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Syrian government resigns amid unrest

By the CNN Wire Staff
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Syrian cabinet resigns
STORY HIGHLIGHTS
  • NEW: The president is expected to speak on Wednesday
  • A new government will be named shortly, a government spokeswoman says
  • The government has resigned, state TV reports
  • At least 37 people have been killed in demonstrations since last week, the U.N. says

(CNN) -- The Syrian government resigned Tuesday amid an unusual wave of unrest that has roiled the nation, state TV reported.

President Bashar al-Assad accepted the resignations Tuesday, the same day that tens of thousands of Syrians poured onto the streets of Damascus to demonstrate in favor of the government.

A new government should be named within hours, said Reem Haddad, a spokeswoman for the Syrian Information Ministry.

Meanwhile, the president is expected to address the nation in a speech before the People's Assembly at 11 a.m. (5 a.m. ET) Wednesday, state TV said.

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The state-run SANA news agency reported the speech would "reassure the Syrian people."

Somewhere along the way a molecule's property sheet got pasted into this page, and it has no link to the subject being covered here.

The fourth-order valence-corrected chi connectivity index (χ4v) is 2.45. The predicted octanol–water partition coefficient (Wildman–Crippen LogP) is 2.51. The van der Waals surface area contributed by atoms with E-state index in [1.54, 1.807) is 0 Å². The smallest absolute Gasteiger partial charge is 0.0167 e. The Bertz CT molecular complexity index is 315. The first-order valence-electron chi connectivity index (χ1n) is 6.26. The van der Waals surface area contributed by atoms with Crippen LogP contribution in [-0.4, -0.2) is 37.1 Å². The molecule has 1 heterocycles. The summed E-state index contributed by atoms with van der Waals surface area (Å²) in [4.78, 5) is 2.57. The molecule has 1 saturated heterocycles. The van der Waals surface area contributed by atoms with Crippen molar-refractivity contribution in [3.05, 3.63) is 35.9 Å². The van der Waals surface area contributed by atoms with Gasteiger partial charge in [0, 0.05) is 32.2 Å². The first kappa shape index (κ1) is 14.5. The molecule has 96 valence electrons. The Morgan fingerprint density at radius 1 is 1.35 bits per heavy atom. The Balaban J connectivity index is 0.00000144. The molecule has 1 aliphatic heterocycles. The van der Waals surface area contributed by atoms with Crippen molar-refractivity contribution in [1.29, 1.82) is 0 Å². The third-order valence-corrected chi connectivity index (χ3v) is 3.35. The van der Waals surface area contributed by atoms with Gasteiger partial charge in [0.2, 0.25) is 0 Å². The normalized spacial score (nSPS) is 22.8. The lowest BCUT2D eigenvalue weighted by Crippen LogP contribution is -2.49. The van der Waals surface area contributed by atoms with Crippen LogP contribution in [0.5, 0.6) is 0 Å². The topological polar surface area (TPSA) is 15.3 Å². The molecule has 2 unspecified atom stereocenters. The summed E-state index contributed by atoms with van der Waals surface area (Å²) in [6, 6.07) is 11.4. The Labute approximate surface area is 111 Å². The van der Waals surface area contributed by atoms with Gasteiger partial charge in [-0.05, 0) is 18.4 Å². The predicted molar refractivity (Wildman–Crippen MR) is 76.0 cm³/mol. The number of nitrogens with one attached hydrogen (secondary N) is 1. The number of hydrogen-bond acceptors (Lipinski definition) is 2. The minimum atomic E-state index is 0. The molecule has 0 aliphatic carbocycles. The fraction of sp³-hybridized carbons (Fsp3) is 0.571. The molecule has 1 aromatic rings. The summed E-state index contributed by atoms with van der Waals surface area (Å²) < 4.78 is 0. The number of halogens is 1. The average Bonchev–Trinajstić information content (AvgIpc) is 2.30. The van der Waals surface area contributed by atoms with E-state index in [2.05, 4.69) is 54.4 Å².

The pro-government rally on Tuesday followed violent clashes between protesters and security forces in the cities of Daraa and Latakia in recent days. At least 37 people have been killed since last week, according to the U.N. Office of the High Commissioner for Human Rights.

Syria is the latest in a string of Arabic-speaking nations beset with discontent over economic and human rights issues. Syria's discontent is centered in Daraa, a southern city in the impoverished country's agricultural region, where security forces and anti-government protesters have sporadically clashed for nearly two weeks.

Many demonstrators at the pro-government rally held posters of the president. Others waved Syrian flags, while some painted their faces and chests in national colors.

Crowds filled the square in front of the Central Bank and jammed all roads leading to it, aerial pictures on state TV showed.

There were also pro-government rallies in the cities of Aleppo, Hama and Hasaka, the broadcaster said.

CNN's Yousuf Basil contributed to this report

 
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